Thursday, June 3, 2010

Police investigating dead dogs in Chatham home

It wasn't just the wild, unkempt front and backyards that irritated the neighbors about the home in the 8200 block of South Rhodes Avenue.

After the sturdy, two-story brick Chatham house was foreclosed on for a second time last summer, they noticed that the female renter had moved out, but the animals she cared for -- at least seven dogs and three cats -- remained inside, often perched in the front picture window.

But in recent weeks, the ever-present pets stopped popping up in the window, their constant barking fell silent and the renter, who they say showed up every few weeks to feed the animals, had stopped dropping by.

The last straw for neighbor Karen Truitt came Tuesday when she caught a sickening whiff outside of the home and saw a swarm of flies outside a second-floor window. After two failed attempts by Truitt and two neighbors to get police involved, they flagged down two patrol officers, who had fire officials help force entry into the home.

Inside, among mounds of animal feces and discarded belongings, city Animal Care and Control officers rescued three emaciated and dehydrated dogs: a Chihuahua, a Chinese crested and a pit bull terrier. A severely malnourished Rottweiler/Doberman pinscher mix was found in the garage.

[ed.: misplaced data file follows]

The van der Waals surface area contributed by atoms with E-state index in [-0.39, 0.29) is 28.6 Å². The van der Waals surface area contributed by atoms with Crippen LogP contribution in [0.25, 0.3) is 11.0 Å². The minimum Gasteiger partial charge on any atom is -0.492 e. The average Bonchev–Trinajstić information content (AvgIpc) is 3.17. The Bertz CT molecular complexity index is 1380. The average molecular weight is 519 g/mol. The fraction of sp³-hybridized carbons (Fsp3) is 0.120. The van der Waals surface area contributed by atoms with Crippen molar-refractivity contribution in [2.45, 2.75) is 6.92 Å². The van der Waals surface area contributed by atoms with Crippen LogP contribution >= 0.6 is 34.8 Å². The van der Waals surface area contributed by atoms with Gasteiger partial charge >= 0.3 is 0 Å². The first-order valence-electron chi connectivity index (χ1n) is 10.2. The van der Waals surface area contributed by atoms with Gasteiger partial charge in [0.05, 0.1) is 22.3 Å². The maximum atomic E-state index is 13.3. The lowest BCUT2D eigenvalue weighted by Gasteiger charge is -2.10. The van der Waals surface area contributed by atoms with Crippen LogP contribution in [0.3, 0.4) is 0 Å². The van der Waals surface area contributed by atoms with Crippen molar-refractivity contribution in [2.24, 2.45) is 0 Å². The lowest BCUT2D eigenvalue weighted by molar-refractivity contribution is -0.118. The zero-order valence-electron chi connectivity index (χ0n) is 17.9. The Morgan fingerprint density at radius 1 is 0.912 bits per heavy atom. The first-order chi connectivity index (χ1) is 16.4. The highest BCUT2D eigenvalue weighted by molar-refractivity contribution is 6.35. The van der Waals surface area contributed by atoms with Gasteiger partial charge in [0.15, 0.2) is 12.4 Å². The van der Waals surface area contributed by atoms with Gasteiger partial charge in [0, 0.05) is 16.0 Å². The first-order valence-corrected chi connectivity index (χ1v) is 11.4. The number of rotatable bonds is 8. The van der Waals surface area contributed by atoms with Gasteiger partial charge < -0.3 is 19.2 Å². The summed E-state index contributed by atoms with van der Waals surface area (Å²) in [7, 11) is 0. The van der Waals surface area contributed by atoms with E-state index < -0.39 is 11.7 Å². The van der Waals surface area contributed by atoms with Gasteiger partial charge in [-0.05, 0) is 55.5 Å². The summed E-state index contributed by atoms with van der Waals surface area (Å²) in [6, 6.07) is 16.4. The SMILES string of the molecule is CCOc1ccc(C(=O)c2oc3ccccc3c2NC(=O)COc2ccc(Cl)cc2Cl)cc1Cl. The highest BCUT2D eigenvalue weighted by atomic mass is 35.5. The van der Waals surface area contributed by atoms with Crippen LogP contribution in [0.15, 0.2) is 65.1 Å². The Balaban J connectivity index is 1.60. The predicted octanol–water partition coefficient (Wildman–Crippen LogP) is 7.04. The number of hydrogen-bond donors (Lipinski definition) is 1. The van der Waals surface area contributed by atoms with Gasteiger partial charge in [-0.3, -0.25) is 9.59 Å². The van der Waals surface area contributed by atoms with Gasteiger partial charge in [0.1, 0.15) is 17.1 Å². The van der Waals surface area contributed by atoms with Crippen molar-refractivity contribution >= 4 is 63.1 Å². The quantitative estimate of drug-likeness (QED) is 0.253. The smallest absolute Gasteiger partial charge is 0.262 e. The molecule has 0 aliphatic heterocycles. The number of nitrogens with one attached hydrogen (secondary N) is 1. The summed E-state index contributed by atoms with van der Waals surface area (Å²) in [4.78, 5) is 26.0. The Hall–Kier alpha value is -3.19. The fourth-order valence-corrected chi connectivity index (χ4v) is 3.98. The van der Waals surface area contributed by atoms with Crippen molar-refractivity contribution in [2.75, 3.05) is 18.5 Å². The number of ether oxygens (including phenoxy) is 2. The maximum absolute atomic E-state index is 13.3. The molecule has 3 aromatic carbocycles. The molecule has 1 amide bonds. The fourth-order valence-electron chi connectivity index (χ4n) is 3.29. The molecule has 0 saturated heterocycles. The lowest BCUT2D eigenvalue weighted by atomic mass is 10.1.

Also in the sweltering house were the bodies of three long-dead dogs. Despite early reports that two dead cats were recovered, animal workers said the cats were unaccounted for.

"I'd never seen anything like it before," said Truitt, recalling the moment a police officer raised a rear window, allowing a peek inside the home.

"It was just so bad, it made your eyes water," she said.

By Wednesday, city crews had returned to remove the remaining animal corpses, while Chicago police investigated possible animal abuse.

Animal Care and Control spokeswoman Cherie Travis condemned what she called preventable neglect of the pets.

"It's hard for me to imagine how that could have happened. Clearly, Animal Care and Control is open for people to bring in unwanted animals or animals that people no longer care for," Travis said. "So for any person to starve a dog or a cat or a rabbit or anything, there's no explanation for that."

Animal control veterinarians would examine both the living and dead animals to gather evidence for the police investigation, Travis said.

The former tenant at the address referred questions to her attorney, Scott Sherwin, who denied any wrongdoing.

"Based on the information that I have so far, she's not responsible for the condition of the house or the animals," Sherwin said.

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